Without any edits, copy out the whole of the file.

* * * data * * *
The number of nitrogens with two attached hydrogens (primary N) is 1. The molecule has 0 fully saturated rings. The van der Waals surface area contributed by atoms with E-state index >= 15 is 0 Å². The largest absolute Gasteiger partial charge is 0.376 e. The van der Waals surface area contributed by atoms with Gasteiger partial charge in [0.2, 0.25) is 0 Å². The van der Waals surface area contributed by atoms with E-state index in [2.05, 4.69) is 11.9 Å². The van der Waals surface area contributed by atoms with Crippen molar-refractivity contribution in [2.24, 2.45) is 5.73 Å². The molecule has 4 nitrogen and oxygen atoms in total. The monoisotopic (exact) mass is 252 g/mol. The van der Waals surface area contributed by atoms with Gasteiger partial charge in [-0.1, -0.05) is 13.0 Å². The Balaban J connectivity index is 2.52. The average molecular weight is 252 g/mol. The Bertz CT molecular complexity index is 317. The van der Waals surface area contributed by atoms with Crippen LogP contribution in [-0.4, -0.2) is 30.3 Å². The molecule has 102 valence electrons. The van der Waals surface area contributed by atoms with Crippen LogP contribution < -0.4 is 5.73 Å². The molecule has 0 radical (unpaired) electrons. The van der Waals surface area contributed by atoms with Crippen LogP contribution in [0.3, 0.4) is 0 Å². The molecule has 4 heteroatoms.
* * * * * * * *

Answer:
The number of nitrogens with two attached hydrogens (primary N) is 1. The molecule has 0 fully saturated rings. The van der Waals surface area contributed by atoms with E-state index >= 15 is 0 Å². The largest absolute Gasteiger partial charge is 0.376 e. The van der Waals surface area contributed by atoms with Gasteiger partial charge in [0.2, 0.25) is 0 Å². The van der Waals surface area contributed by atoms with E-state index in [2.05, 4.69) is 11.9 Å². The van der Waals surface area contributed by atoms with Crippen molar-refractivity contribution in [2.24, 2.45) is 5.73 Å². The molecule has 4 nitrogen and oxygen atoms in total. The monoisotopic (exact) mass is 252 g/mol. The van der Waals surface area contributed by atoms with Gasteiger partial charge in [-0.1, -0.05) is 13.0 Å². The Balaban J connectivity index is 2.52. The average molecular weight is 252 g/mol. The Bertz CT molecular complexity index is 317. The van der Waals surface area contributed by atoms with Crippen LogP contribution in [-0.4, -0.2) is 30.3 Å². The molecule has 102 valence electrons. The van der Waals surface area contributed by atoms with Crippen LogP contribution < -0.4 is 5.73 Å². The molecule has 0 radical (unpaired) electrons. The van der Waals surface area contributed by atoms with Crippen LogP contribution in [0.3, 0.4) is 0 Å². The molecule has 4 heteroatoms.